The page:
There’s still time to stop the surveillance society
31 October 2016
This piece originally appeared in The Guardian here.
This government’s “neither confirm nor deny” mantra over the extent of its surveillance powers has been replaced with a new one: “Never apologise, never explain.” On Monday, the tribunal tasked with hearing complaints against our intelligence agencies found that for more than a decade our intelligence agencies had been unlawfully amassing, in bulk, vast amounts of our personal data.
The official public response from the government didn’t touch on the 17 years of unlawful practice, but merely declared it was “pleased the tribunal has confirmed the current lawfulness of the existing bulk communications data and bulk personal dataset regimes”. While underplaying the significance of this ruling, the government is ebullient about how Theresa May’s investigatory powers bill — more commonly known as the snooper’s charter — will usher in a new era of transparency, honesty and rigorous oversight.
So if you are one the many people concerned about following the rules and how the public’s personal data is being protected, what is the government doing to reassure you? Very little.
Instead, the unwillingness to confront the government’s past mistakes reinforces the dangers inherent when parliament is asked to grapple with legislation such as the investigatory powers bill that would enshrine far-reaching, highly advanced and deeply intrusive surveillance powers. Rather than drawing a line under bad practice and forging a new era of transparent, clearly avowed and properly authorised and regulated surveillance, the bill is so byzantine and complex that it could lead to another 17 years of creative interpretation of the rules. This ruling should be a warning to all of us that when we give the government an inch, it will take a mile.
Let us be clear about what it has done when it says it has been collecting “bulk communications data”. Rather than seek the creation of transparent and democratically approved laws, it instead spent 17 years using an archaic, obscure, vague clause from a pre-internet piece of legislation — section 94 of the Telecommunications Act 1984 — to obtain regular feeds of bulk communications data from telecommunications companies.
In short, the government has been collecting your personal data from your phone and email provider — who you’ve been communicating with, when you communicated with them, where you were at the time. This data provides a detailed picture of who you are, your friendships and family relationships, your interests and movements, including your political views, your sexuality and who knows what else. And the government has been taking it all in for over a decade. Without you knowing about it. Without even parliament knowing about it.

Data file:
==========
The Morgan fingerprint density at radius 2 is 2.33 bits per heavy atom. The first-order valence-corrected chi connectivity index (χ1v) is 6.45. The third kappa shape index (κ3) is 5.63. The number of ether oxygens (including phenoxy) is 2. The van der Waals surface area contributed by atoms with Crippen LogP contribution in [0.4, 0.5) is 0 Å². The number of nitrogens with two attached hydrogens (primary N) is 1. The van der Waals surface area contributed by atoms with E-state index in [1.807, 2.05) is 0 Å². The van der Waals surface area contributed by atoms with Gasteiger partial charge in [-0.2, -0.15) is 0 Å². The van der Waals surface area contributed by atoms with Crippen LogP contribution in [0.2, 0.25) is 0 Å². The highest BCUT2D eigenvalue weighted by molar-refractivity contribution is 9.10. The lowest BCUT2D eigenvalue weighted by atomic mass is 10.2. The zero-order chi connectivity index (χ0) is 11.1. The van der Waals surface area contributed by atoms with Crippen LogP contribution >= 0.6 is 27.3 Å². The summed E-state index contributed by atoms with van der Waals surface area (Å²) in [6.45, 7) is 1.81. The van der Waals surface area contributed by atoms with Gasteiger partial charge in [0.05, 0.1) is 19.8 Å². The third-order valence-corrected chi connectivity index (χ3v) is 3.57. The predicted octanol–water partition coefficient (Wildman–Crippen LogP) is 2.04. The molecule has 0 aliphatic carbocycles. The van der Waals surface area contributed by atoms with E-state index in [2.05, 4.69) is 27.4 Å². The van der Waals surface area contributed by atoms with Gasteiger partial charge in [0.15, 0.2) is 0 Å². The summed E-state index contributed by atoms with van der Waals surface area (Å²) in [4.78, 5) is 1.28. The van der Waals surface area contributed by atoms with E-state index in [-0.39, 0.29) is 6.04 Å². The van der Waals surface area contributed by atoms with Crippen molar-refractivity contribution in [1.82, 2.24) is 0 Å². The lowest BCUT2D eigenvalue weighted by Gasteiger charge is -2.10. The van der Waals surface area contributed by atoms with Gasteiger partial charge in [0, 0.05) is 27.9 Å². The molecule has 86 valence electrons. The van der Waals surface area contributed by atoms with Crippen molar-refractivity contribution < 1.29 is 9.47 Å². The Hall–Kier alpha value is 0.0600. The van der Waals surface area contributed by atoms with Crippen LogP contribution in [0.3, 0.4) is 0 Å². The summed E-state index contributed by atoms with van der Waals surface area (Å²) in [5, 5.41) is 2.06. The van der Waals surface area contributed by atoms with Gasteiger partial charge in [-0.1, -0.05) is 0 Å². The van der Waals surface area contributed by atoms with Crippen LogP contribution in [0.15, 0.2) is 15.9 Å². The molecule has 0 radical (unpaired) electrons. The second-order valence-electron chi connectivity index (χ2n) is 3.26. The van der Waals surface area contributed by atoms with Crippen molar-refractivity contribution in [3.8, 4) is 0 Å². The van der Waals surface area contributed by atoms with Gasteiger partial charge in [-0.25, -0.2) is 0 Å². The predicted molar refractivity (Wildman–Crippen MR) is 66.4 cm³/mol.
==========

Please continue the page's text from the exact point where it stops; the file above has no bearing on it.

The first official, independent review of these section 94 directions came out only in July this year. Sir Stanley Burnton, the interception of communications commissioner, who conducted the review, commented somewhat understatedly that there were “difficulties when statutes are operated in secret and where there is a lack of statutory codified procedures”.
“Difficulties” is one way to put it. The potential for abuse, misuse and skirting the rule of law is another. What we have seen emerge from disclosed documents is that the cloak of secrecy resulted in massive troves of our personal data becoming a kind of Facebook for spies. Staff had to be repeatedly warned not to search for or access information about other members of staff, neighbours, friends, acquaintances, family members and public figures.
Other independent experts have revealed further abuses. David Anderson QC, the independent reviewer of terrorism legislation, noted at para 5.42 of his review of bulk powers that a “very serious incident” took place in 2014. Burnton noted “230 errors” by the security service between January 2015 and July 2016.
Missing from the narrative is what happened to the victims. With no provisions for notification, we will never know if our data was misused, however egregious the incident. The investigatory powers bill takes a tiny step in the right direction by allowing for error reporting in limited, discretionary circumstances. But that is not nearly enough. Error reporting should be mandatory to give us effective rights to seek redress.
Of even greater concern than abuse, however, is the threat to a democratic society created when we normalise that idea of putting us all under surveillance. But neither the government nor parliament has fully confronted the main consequence of the bill, which enshrines in law the powers of bulk surveillance that led to the collection of all our data. Parliament has been hobbled by the many layers of this enormous, complex mostly unfathomable piece of legislation, accompanied by hundreds of pages of equally opaque codes of practice. It is true that we have moved on from an era of a vacuum in law. But what we have got instead is a new era of legal labyrinthian complexity.
So, with the investigatory powers bill just weeks from becoming law, we find ourselves at the precipice of the post-Snowden surveillance settlement. Rather than rolling back the mass surveillance practices that have been exposed in the aftermath of Edward Snowden blowing the whistle, some of which Monday’s judgment finally found to be unlawful, May’s bill is hurtling forward like a freight train. If it fails to change course, we may again find ourselves in court challenging the state’s mass surveillance practices. While it is the 11th hour, it is not too late for parliament to stop this vicious cycle of unlawfulness that thrives on rules that no one understands.